Epiphany Association

by Susan Muto, PhD

In my book, Womanspirit: Reclaiming the Deep Feminine in Our Human Spirituality (New York: Crossroad Publishing Coo., 1992), I traced four foundations of our faith-dynamics that help us to know ourselves and God, and better serve all those entrusted to our care.

NARRATION: We learn in formative spirituality how important it is to trust our story. In the unforgettable words of our co-founder of the Epiphany Association, Fr. Adrian van Kaam, CSSp, PhD (1920 – 2007), “formation is narration.” Life is a series of formative events that move us with God’s grace FROM what was once a comfort zone; THROUGH the pains and joys of a crisis of transition; TO a new path to spiritual maturity, often accompanied by a stronger option to abandon ourselves to the Mystery.

A narrative spirituality is experiential, witty and wise, silent and outspoken. What we thought was “our” story picks up threads in the narrative disclosures of others. Trusting our story is the same as saying, “Thank God for these living descriptions of joy and sorrow, of elation and pain… I am better because of them and I understand so much more of the human condition because of my experience of them.”

CONVERSION: Conversion to Christ is never a once-and-for-all experience. It calls for an ongoing “yes” to what God asks of me since, either intentionally or unintentionally, I can be caught in the nets of inordinate attachments to my own plans and projects, to the pulsing dictates of “control center me.” It takes candor and courage to submit ourselves to this daily turning to grace, to this metanoia and the reformation of my inner and outer life it connotes. It teaches us to transcend fear through love. It reminds us that renunciation of egocentricity is the key to liberation of body, mind, and spirit.We feel freed by our trust in God’s call, and can echo the words of Dag Hammarskjold (former Secretary-General to the United Nations) — For all that has been — ‘thank you’… for all that shall be — ‘yes’.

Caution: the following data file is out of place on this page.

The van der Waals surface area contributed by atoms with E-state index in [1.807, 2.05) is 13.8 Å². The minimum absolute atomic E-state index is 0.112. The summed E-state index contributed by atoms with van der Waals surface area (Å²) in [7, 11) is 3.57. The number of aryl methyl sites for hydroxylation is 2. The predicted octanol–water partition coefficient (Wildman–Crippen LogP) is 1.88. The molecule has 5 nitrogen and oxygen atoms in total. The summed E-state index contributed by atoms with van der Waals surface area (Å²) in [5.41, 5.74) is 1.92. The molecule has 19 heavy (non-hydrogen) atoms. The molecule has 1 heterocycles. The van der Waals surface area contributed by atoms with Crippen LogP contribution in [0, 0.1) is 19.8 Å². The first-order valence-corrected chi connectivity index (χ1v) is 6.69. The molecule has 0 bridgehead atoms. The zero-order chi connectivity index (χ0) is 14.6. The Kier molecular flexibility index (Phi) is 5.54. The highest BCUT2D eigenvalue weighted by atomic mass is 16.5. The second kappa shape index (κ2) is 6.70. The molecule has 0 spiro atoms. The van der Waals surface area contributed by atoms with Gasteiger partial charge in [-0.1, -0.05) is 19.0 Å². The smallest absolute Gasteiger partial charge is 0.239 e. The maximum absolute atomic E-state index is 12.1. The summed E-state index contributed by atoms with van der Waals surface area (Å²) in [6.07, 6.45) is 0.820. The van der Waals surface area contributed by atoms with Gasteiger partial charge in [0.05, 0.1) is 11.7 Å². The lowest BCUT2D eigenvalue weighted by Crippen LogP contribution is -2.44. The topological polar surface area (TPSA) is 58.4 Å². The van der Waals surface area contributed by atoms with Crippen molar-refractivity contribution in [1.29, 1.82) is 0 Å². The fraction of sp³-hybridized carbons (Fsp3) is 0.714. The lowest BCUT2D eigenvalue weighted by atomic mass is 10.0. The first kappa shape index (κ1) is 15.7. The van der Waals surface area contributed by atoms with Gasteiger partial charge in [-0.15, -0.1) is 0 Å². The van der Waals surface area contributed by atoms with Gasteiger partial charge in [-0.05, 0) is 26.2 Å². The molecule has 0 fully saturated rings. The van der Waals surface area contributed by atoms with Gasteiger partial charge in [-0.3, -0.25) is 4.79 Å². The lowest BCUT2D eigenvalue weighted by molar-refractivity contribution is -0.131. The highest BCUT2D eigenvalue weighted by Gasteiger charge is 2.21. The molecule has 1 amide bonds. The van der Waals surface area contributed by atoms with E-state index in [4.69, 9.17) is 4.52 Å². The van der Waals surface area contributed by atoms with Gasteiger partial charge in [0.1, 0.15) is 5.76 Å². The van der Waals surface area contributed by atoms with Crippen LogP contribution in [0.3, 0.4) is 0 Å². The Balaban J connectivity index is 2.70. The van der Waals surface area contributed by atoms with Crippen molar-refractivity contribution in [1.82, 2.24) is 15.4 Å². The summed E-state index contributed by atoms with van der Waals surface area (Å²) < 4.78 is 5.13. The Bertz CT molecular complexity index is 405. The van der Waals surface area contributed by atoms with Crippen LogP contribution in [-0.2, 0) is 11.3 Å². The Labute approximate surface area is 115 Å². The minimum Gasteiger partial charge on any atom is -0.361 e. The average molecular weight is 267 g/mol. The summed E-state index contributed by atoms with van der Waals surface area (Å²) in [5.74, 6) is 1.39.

MUTUALITY: We are never alone. God is with us. We are in inter-formation with one another through bonds embedded in family life, friendship, and our faith community. This sense of mutuality reminds us, as Jesus taught, that we are our brothers’ and sisters’ keepers. We enjoy equality in dignity. We respect the same unique gifts and talents we have been given and share them for our mutual benefit. When we seek solitude, it is not for the sake of isolation but so that we may have even more reasons to uphold our solidarity on this planet that is our common dwelling place.

CHANGE: To trust our story, to practice conversion of heart, to celebrate our oneness in the Lord are modes of being that make it impossible for us to stay the same. We have to change, reforming ways of acting contrary to Gospel values and letting ourselves be transformed into epiphanic manifestations of the Mystery.

Rooted in the reality that without God, we can do nothing is the secret that allows us to stretch our wings and fly to places we never imagined ourselves going. The changes we initiate in response to the Divine Initiative often lead to a rediscovery of the treasures of our faith and formation traditions. Study, reflection, prayer, and continual self-examination — all with a view toward service — renders our lives daring, docile to God’s will, and dynamic. To change in this way counters the myth of self-sufficiency and lets us rely on God’s guidance in the swirling seas of this adventure. Formation, reformation, and transformation take time — growth does not occur overnight. We must follow the pace of grace lest, as Fr. Adrian van Kaam cautioned, we lose our peace and our patience. We must learn to both wait and move forward without losing compassion for our own and others’ vulnerability.

In these inner, situational, relational, and global expressions of the facets of our faith, we are left with the overwhelming conviction that following God’s guidance radiating from the center of our field of life makes all our struggles worthwhile. A new day is dawning, radiant with strong faith, buoyant hope, and sacrificial love. The spirit of epiphany shines forth in the praise and glory of the Risen Lord. Amen!

 

 

This Post Has One Comment

  1. So glad to be notified of Epiphany’s blog. I thoroughly enjoyed the first post and am looking forward to remaining engaged with our Epiphany community.

    Interestingly, I was called upon to give my testimony at a recent women’s retreat at my local church. Truly, narration is formation and because of Epiphany, I was able to share in a formative way with others, many of whom identified with my story.

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